When all the world appears to be in a tumult, and nature itself is feeling the assault of climate change, the seasons retain their essential rhythm. Yes, fall gives us a premonition of winter, but then, winter, will be forced to relent, once again, to the new beginnings of soft greens, longer light, and the sweet air of spring. – Madeleine M. Kunin Swiss-born American diplomat, author and politician. She was Vermont’s first and, to date, only female governor as well as the first Jewish governor of Vermont. Kunin is currently a James Marsh Professor-at-Large at the University of Vermont at 88. She is the recipient of more than 20 honorary degrees.
Once again, spring has returned.
No matter what happens now, even the ice rain predicted for tonight, can’t derail spring. I received a weather warning on my phone, yet, as I look out my window the tops of bare trees are swaying in the wind and bathed in sunlight. The ice rain will probably happen but it won’t linger.
This is a natural time to start making plans, tentative perhaps, but there is joy in the possibilities. All of a sudden I want to go walking, biking, organizing, and making some other lifestyle modifications. Items that have lingered on my desk are getting out the door. Clothes I no longer wear are bound for an organization that will give them new life. I need less willpower now to get things done. I think of it as the growth mindset of spring. A bit like road cyclists can take advantage of riding in the “draft” of the person in the lead. Our mind/bodies start to flourish as we gravitate towards the light and warmth of the sun. A time for new adventures.
Everything seems possible.
Curiosity stirs and I have been on the search for interesting, kind, and thoughtful people and events, a little off the grid.
Today I discovered Pianist Ruth Slenczynska, who at 97 has released a new album on Decca. She had a horrific childhood, in fact “no childhood,” and she survived. “Take whatever is given your way, find what’s best in it,” she counsels. “Enjoy. Try to make somebody else’s day, they’ll give it back to you tenfold.” She also said this about her career. ” You don’t become a pianist until you’re past the age of 60,” she states with blunt certainty. “And then you should have something to say that’s worthwhile. If you don’t forget it.” (a sense of humour too)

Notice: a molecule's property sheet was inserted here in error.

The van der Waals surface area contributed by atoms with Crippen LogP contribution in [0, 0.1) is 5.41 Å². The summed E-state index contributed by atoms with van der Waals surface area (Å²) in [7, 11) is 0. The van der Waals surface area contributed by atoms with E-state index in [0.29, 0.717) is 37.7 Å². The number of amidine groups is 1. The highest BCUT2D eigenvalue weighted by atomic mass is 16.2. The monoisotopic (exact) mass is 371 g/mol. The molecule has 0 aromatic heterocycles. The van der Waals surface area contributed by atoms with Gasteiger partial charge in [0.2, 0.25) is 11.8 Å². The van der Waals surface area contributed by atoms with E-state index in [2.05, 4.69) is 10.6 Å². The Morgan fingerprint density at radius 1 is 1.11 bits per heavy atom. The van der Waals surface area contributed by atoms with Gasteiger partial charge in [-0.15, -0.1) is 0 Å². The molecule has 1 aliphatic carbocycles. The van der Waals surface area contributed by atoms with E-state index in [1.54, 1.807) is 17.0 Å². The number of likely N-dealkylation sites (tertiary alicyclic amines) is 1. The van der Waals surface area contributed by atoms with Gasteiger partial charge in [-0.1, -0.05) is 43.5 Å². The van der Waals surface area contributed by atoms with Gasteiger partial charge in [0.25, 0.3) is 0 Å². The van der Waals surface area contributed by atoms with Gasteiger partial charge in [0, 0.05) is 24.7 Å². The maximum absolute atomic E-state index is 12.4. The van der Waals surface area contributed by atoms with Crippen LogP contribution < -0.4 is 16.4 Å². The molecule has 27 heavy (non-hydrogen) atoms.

Right now, I think we all can use more joy, celebrations, tolerance and kindness in our lives. At the same time we can step up and take more risks. Of course, when we do that (take more risks) we will have failures. The good news is that we become the people who know how to get back up. We cultivate resilience. We don’t just celebrate success. We celebrate starting again, just like spring, we hear the call to get out there and bloom away.
1:) Pianist Ruth Slenczynska – Article and link to her music on NPR
2:) TREES: For readers who like trees, both the beauty and the science, I have three items today, all with a common thread – the brilliant Dr. Suzanne Simard from UBC.
- The 3 minute official trailer for the documentary The Intelligence of Trees
- A 45-minute Patagonia film. Treeline: The Secret Life of Trees.
- An informative and delightful conversation with Dr. Simard and Matt Galloway at CBC.
3:) An amazing story about bees. “When we think of bee nests, we often think of a giant hive, buzzing with social activity, worker bees and honey. But scientists recently discovered a rare, solitary type of bee that makes tiny nests by plastering together flower petals.” NPR
4:) If you think I am trying to give us a break from the news you are right. Every now and then I find it helpful to explore something a little different, especially when we are going through difficult times. And I turn to poetry, music and nature. Nature is a constant and wonderful healer of body, mind and spirit. Thanks to Emma Rooney for being a continual source of inspiration.
5:) I wish you all a blooming springtime. It’s a chance to use your senses to take it all in and sink into the beauty. An opportunity everyday for awe and wonder. Thank you for being here and taking time to read these musings. Warmest and best wishes, Trudy